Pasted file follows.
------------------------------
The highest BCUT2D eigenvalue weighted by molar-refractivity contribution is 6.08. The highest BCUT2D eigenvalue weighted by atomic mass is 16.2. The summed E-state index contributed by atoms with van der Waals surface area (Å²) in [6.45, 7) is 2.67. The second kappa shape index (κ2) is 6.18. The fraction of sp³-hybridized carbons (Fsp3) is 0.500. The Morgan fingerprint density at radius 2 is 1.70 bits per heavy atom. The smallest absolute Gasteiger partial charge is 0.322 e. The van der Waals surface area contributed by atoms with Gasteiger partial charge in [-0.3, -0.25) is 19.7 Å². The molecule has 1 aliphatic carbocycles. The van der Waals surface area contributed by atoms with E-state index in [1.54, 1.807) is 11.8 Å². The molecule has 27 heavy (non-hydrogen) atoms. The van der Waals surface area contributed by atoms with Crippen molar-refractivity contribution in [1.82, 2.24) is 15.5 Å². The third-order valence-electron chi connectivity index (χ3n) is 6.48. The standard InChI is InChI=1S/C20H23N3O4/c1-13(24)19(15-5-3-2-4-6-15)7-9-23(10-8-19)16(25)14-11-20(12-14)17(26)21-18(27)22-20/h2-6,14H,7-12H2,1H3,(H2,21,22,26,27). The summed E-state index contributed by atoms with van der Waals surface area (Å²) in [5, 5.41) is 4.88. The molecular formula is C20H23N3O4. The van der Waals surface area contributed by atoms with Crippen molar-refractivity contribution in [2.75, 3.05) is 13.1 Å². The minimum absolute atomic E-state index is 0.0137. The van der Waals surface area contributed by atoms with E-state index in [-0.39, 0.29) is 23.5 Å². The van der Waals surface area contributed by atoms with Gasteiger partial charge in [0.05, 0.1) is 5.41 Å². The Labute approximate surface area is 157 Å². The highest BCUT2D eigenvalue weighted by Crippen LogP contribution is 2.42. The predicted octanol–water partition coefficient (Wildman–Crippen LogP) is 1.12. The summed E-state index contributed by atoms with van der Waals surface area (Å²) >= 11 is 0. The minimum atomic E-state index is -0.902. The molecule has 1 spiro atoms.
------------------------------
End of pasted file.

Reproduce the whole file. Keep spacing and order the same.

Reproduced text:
The highest BCUT2D eigenvalue weighted by molar-refractivity contribution is 6.08. The highest BCUT2D eigenvalue weighted by atomic mass is 16.2. The summed E-state index contributed by atoms with van der Waals surface area (Å²) in [6.45, 7) is 2.67. The second kappa shape index (κ2) is 6.18. The fraction of sp³-hybridized carbons (Fsp3) is 0.500. The Morgan fingerprint density at radius 2 is 1.70 bits per heavy atom. The smallest absolute Gasteiger partial charge is 0.322 e. The van der Waals surface area contributed by atoms with Gasteiger partial charge in [-0.3, -0.25) is 19.7 Å². The molecule has 1 aliphatic carbocycles. The van der Waals surface area contributed by atoms with E-state index in [1.54, 1.807) is 11.8 Å². The molecule has 27 heavy (non-hydrogen) atoms. The van der Waals surface area contributed by atoms with Crippen molar-refractivity contribution in [1.82, 2.24) is 15.5 Å². The third-order valence-electron chi connectivity index (χ3n) is 6.48. The standard InChI is InChI=1S/C20H23N3O4/c1-13(24)19(15-5-3-2-4-6-15)7-9-23(10-8-19)16(25)14-11-20(12-14)17(26)21-18(27)22-20/h2-6,14H,7-12H2,1H3,(H2,21,22,26,27). The summed E-state index contributed by atoms with van der Waals surface area (Å²) in [5, 5.41) is 4.88. The molecular formula is C20H23N3O4. The van der Waals surface area contributed by atoms with Crippen molar-refractivity contribution in [2.75, 3.05) is 13.1 Å². The minimum absolute atomic E-state index is 0.0137. The van der Waals surface area contributed by atoms with E-state index in [-0.39, 0.29) is 23.5 Å². The van der Waals surface area contributed by atoms with Gasteiger partial charge in [0.05, 0.1) is 5.41 Å². The Labute approximate surface area is 157 Å². The highest BCUT2D eigenvalue weighted by Crippen LogP contribution is 2.42. The predicted octanol–water partition coefficient (Wildman–Crippen LogP) is 1.12. The summed E-state index contributed by atoms with van der Waals surface area (Å²) >= 11 is 0. The minimum atomic E-state index is -0.902. The molecule has 1 spiro atoms.